Solving a long-standing puzzle in heat transfer | MIT News

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It’s a problem that has intrigued scientists for a century. But, backed by a $625,000 Distinguished Early Career Award the US Department of Energy (DoE), Matteo Bucciassociate professor in the Department of Nuclear Science and Engineering (SNG), hopes to be close to an answer.

Facing the boiling crisis

Whether you’re heating a pot of water for pasta or designing nuclear reactors, one phenomenon – boiling – is vital to the efficient execution of both processes.

“Boiling is a very efficient heat transfer mechanism; it’s the way to remove large amounts of heat from the surface, which is why it’s used in many high-power-density applications,” says Bucci. An example of a use case: nuclear reactors.

To the layman, boiling seems simple – bubbles form and burst, removing the heat. But what if so many bubbles form and coalesce that they form a band of vapor that prevents further heat transfer? Such a problem is a known entity and goes by the name of boiling crisis. This would lead to heat runaway and fuel rod failure in nuclear reactors. Thus, “understanding and determining under what conditions boiling crisis is likely to occur is essential for designing more efficient and competitive nuclear reactors,” says Bucci.

The earliest work on the boiling crisis dates back nearly a century, to 1926. And while a lot of work has been done, “it’s clear we haven’t found an answer,” Bucci says. The boiling crisis remains a challenge because while models abound, measuring related phenomena to prove or disprove these models has been difficult. “[Boiling] is a process that happens on a very, very small scale of length and over very, very short durations,” says Bucci. “We are not able to observe it at the level of detail necessary to understand what is really happening and validate the hypotheses.”

However, over the past few years, Bucci and his team have developed diagnostics capable of measuring boiling-related phenomena and thus providing essential answers to a classic problem. Diagnostics are grounded in infrared thermometry and a technique using visible light. “By combining these two techniques, I think we will be ready to answer the ongoing questions related to heat transfer, we can come out of the rabbit hole,” says Bucci. The US DoE Fellowship for Nuclear Power Projects will contribute to this and other Bucci research efforts.

An idyllic Italian childhood

Tackling tough problems is not new territory for Bucci, who grew up in the small town of Città di Castello near Florence, Italy. Bucci’s mother was an elementary school teacher. His father had a machine shop, which helped develop Bucci’s scientific bent. “I really liked LEGO when I was a child. It was a passion,” he adds.

Although Italy went through a severe setback in nuclear engineering during its formative years, the subject fascinated Bucci. Job opportunities in the field were uncertain, but Bucci decided to dig in. “If I have to do something for the rest of my life, it might as well be something I love,” he jokes. Bucci attended the University of Pisa for undergraduate and graduate studies in nuclear engineering.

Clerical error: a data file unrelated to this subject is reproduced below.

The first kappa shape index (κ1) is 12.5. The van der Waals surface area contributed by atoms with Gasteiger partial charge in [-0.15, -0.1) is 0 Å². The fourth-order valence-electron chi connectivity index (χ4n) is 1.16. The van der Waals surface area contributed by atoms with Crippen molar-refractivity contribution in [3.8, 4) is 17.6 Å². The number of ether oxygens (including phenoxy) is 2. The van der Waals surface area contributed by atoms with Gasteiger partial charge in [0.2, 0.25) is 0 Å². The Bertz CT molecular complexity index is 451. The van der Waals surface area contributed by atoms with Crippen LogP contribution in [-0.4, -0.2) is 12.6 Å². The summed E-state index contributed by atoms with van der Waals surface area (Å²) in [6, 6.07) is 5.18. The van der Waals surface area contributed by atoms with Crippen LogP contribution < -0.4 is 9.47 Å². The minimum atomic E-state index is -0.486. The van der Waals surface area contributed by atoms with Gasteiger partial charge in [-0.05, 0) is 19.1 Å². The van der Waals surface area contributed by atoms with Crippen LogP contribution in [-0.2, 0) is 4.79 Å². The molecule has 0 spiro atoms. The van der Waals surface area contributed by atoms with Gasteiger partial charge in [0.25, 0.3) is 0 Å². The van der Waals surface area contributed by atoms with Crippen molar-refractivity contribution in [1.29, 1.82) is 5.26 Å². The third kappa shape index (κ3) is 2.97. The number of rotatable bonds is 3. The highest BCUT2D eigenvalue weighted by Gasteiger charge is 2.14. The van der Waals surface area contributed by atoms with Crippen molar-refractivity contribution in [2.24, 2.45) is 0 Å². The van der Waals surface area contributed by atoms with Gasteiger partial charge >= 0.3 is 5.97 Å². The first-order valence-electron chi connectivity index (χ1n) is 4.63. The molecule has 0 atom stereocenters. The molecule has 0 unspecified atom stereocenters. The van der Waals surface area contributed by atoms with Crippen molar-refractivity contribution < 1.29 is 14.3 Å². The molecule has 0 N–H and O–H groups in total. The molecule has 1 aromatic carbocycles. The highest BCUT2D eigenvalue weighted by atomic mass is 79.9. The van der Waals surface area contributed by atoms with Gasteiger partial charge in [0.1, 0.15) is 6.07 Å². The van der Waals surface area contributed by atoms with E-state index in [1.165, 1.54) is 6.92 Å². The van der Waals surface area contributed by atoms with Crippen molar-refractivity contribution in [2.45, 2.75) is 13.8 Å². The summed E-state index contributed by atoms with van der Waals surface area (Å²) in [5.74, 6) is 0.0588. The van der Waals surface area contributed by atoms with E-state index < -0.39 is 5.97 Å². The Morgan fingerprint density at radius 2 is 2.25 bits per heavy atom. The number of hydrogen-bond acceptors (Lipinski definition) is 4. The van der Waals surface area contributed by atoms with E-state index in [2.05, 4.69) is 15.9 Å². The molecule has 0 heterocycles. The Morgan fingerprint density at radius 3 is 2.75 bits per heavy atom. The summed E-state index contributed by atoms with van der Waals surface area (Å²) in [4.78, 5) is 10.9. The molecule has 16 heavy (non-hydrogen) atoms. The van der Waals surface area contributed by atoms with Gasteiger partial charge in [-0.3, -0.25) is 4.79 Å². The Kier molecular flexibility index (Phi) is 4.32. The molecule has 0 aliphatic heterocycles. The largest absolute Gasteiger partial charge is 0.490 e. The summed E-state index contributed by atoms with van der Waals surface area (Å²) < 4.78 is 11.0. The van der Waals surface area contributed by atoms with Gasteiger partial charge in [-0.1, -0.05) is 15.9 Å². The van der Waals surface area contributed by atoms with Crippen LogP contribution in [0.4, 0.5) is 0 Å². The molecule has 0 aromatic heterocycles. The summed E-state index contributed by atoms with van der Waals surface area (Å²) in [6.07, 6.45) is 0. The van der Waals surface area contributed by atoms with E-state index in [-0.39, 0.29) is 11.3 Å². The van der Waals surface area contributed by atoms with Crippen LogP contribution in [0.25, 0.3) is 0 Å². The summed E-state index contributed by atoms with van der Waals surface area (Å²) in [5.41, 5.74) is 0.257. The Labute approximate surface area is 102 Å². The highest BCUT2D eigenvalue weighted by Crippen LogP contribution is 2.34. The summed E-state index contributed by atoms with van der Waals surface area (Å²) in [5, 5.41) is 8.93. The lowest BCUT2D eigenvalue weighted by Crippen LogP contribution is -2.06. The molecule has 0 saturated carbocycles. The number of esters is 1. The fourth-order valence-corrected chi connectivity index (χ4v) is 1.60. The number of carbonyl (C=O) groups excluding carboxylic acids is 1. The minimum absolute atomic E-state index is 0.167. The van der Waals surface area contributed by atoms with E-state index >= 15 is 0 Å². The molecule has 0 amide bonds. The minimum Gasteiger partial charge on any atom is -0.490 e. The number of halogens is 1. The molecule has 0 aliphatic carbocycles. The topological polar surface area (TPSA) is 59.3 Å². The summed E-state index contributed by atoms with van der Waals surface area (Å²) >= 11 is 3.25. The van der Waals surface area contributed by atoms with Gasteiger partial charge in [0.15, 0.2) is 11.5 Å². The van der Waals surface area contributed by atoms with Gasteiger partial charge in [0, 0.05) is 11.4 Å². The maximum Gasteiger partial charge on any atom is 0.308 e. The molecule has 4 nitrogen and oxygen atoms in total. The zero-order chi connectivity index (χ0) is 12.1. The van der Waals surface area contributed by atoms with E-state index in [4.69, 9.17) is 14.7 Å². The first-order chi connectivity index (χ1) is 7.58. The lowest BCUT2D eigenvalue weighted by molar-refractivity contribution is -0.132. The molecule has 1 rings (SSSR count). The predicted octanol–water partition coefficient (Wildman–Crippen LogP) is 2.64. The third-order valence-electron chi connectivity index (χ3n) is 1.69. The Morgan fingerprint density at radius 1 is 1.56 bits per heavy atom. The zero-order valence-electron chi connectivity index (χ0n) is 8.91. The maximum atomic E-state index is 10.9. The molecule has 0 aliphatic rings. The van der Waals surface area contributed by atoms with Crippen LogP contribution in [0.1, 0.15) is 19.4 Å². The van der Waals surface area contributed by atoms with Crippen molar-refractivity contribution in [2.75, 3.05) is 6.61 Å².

His interest in heat transfer mechanisms took root during his doctoral studies, a research subject he pursued in Paris at the Commissariat for Alternative Energies and Atomic Energy (CEA). It was there that a colleague offered to work on the boiling water crisis. This time, Bucci set his sights on NSE at MIT and contacted Professor Jacopo Buongiorno to inquire about research at the institution. Bucci had to raise funds at the CEA to conduct research at MIT. He arrived just days before the Boston Marathon bombing in 2013 on a return ticket. But Bucci has stayed since, becoming a research scientist and then an associate professor at the NSE.

Bucci admits he had a hard time adjusting to the environment when he arrived at MIT, but work and friendships with colleagues – he counts NSE Guanyu Su and Reza Azizian among his best friends – helped overcome early worries.

The integration of artificial intelligence

In addition to boil diagnostics, Bucci and his team are working on ways to integrate artificial intelligence and experimental research. He is confident that “the integration of advanced diagnostics, machine learning, and advanced modeling tools will blossom in a decade.”

Bucci’s team is developing a self-contained laboratory for boiling heat transfer experiments. Running on machine learning, the setup decides which experiments to run based on a learning goal that the team assigns. “We formulate a question and the machine will respond by optimizing the kinds of experiments needed to answer those questions,” Bucci says, “I honestly think this is the next frontier for boiling,” he adds.

“It’s when you climb a tree and reach the top that you realize that the horizon is much wider and also more beautiful,” Bucci says of his zeal to pursue more research in the field. .

Although he seeks new heights, Bucci has not forgotten his origins. Commemorating the hosting of the World Cup in Italy in 1990, a series of posters depicting a football pitch set up in the Roman Colosseum take pride of place in his home and office. Created by Alberto Burrithe posters have sentimental value: the Italian artist (now deceased) was also from Bucci’s hometown of Città di Castello.

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